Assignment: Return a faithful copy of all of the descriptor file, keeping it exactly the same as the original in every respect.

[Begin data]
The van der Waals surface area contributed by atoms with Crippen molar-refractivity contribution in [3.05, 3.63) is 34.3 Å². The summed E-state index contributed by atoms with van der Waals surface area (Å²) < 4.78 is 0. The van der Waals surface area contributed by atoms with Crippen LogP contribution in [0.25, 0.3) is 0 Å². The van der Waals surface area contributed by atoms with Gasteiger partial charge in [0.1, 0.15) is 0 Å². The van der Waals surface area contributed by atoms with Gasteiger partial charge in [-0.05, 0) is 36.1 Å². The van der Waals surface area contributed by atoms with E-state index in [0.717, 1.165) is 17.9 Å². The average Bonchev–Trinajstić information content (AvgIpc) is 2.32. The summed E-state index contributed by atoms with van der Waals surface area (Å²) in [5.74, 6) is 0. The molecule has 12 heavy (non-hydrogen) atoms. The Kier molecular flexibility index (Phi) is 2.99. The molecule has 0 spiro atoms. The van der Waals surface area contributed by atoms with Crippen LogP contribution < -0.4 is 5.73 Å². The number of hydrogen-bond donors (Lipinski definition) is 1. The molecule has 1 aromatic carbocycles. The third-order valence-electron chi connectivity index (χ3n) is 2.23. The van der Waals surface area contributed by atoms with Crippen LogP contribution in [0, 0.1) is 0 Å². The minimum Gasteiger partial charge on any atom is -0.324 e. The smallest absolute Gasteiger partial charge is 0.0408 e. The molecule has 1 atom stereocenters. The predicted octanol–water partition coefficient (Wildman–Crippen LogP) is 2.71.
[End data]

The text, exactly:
The van der Waals surface area contributed by atoms with Crippen molar-refractivity contribution in [3.05, 3.63) is 34.3 Å². The summed E-state index contributed by atoms with van der Waals surface area (Å²) < 4.78 is 0. The van der Waals surface area contributed by atoms with Crippen LogP contribution in [0.25, 0.3) is 0 Å². The van der Waals surface area contributed by atoms with Gasteiger partial charge in [0.1, 0.15) is 0 Å². The van der Waals surface area contributed by atoms with Gasteiger partial charge in [-0.05, 0) is 36.1 Å². The van der Waals surface area contributed by atoms with E-state index in [0.717, 1.165) is 17.9 Å². The average Bonchev–Trinajstić information content (AvgIpc) is 2.32. The summed E-state index contributed by atoms with van der Waals surface area (Å²) in [5.74, 6) is 0. The molecule has 12 heavy (non-hydrogen) atoms. The Kier molecular flexibility index (Phi) is 2.99. The molecule has 0 spiro atoms. The van der Waals surface area contributed by atoms with Crippen LogP contribution < -0.4 is 5.73 Å². The number of hydrogen-bond donors (Lipinski definition) is 1. The molecule has 1 aromatic carbocycles. The third-order valence-electron chi connectivity index (χ3n) is 2.23. The van der Waals surface area contributed by atoms with Crippen LogP contribution in [0, 0.1) is 0 Å². The minimum Gasteiger partial charge on any atom is -0.324 e. The smallest absolute Gasteiger partial charge is 0.0408 e. The molecule has 1 atom stereocenters. The predicted octanol–water partition coefficient (Wildman–Crippen LogP) is 2.71.